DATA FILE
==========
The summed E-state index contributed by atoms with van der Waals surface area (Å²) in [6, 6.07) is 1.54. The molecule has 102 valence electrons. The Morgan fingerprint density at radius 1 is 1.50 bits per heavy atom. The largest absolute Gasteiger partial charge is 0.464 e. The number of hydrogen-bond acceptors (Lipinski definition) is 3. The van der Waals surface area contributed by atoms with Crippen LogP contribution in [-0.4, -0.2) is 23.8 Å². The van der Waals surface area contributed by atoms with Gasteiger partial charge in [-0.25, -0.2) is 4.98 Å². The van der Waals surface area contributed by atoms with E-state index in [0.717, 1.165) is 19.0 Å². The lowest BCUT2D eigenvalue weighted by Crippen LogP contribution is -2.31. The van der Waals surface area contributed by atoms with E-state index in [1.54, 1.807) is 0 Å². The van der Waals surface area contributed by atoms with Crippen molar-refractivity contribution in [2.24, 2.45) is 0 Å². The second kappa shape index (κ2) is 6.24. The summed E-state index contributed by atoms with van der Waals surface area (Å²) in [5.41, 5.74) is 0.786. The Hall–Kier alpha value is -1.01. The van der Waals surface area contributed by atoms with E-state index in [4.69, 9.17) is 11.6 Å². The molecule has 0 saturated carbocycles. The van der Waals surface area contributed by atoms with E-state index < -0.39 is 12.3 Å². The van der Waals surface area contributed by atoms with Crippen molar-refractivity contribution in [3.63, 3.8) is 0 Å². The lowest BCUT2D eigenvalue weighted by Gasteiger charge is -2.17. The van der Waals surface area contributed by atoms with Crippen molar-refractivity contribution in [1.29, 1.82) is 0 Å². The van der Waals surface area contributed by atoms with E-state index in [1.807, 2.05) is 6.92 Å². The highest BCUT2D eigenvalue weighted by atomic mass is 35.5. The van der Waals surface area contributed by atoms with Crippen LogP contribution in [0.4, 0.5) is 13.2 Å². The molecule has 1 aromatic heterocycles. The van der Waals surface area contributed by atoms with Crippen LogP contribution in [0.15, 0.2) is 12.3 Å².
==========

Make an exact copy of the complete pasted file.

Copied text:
The summed E-state index contributed by atoms with van der Waals surface area (Å²) in [6, 6.07) is 1.54. The molecule has 102 valence electrons. The Morgan fingerprint density at radius 1 is 1.50 bits per heavy atom. The largest absolute Gasteiger partial charge is 0.464 e. The number of hydrogen-bond acceptors (Lipinski definition) is 3. The van der Waals surface area contributed by atoms with Crippen LogP contribution in [-0.4, -0.2) is 23.8 Å². The van der Waals surface area contributed by atoms with Gasteiger partial charge in [-0.25, -0.2) is 4.98 Å². The van der Waals surface area contributed by atoms with E-state index in [0.717, 1.165) is 19.0 Å². The lowest BCUT2D eigenvalue weighted by Crippen LogP contribution is -2.31. The van der Waals surface area contributed by atoms with E-state index in [1.54, 1.807) is 0 Å². The van der Waals surface area contributed by atoms with Crippen molar-refractivity contribution in [2.24, 2.45) is 0 Å². The second kappa shape index (κ2) is 6.24. The summed E-state index contributed by atoms with van der Waals surface area (Å²) in [5.41, 5.74) is 0.786. The Hall–Kier alpha value is -1.01. The van der Waals surface area contributed by atoms with E-state index in [4.69, 9.17) is 11.6 Å². The molecule has 0 saturated carbocycles. The van der Waals surface area contributed by atoms with E-state index < -0.39 is 12.3 Å². The van der Waals surface area contributed by atoms with Crippen molar-refractivity contribution in [3.63, 3.8) is 0 Å². The lowest BCUT2D eigenvalue weighted by Gasteiger charge is -2.17. The van der Waals surface area contributed by atoms with Crippen molar-refractivity contribution in [1.29, 1.82) is 0 Å². The van der Waals surface area contributed by atoms with E-state index in [1.807, 2.05) is 6.92 Å². The highest BCUT2D eigenvalue weighted by atomic mass is 35.5. The van der Waals surface area contributed by atoms with Crippen LogP contribution in [0.4, 0.5) is 13.2 Å². The molecule has 1 aromatic heterocycles. The van der Waals surface area contributed by atoms with Crippen LogP contribution in [0.15, 0.2) is 12.3 Å².